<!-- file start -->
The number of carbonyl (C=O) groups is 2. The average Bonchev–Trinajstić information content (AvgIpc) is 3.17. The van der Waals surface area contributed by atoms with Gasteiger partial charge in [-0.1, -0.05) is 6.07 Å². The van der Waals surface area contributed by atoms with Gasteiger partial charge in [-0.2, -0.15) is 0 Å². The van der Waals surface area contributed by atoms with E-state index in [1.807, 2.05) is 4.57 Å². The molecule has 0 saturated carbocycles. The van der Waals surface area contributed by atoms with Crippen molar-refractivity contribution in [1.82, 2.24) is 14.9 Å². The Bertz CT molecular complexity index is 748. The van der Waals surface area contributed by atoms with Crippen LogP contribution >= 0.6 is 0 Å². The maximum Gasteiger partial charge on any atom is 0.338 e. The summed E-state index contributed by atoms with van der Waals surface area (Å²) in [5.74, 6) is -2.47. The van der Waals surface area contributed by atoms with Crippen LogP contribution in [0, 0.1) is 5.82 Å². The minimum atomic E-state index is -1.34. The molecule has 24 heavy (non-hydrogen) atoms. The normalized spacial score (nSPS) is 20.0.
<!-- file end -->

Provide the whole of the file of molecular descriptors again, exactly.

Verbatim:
The number of carbonyl (C=O) groups is 2. The average Bonchev–Trinajstić information content (AvgIpc) is 3.17. The van der Waals surface area contributed by atoms with Gasteiger partial charge in [-0.1, -0.05) is 6.07 Å². The van der Waals surface area contributed by atoms with Gasteiger partial charge in [-0.2, -0.15) is 0 Å². The van der Waals surface area contributed by atoms with E-state index in [1.807, 2.05) is 4.57 Å². The molecule has 0 saturated carbocycles. The van der Waals surface area contributed by atoms with Crippen molar-refractivity contribution in [1.82, 2.24) is 14.9 Å². The Bertz CT molecular complexity index is 748. The van der Waals surface area contributed by atoms with Crippen LogP contribution >= 0.6 is 0 Å². The maximum Gasteiger partial charge on any atom is 0.338 e. The summed E-state index contributed by atoms with van der Waals surface area (Å²) in [5.74, 6) is -2.47. The van der Waals surface area contributed by atoms with Crippen LogP contribution in [0, 0.1) is 5.82 Å². The minimum atomic E-state index is -1.34. The molecule has 24 heavy (non-hydrogen) atoms. The normalized spacial score (nSPS) is 20.0.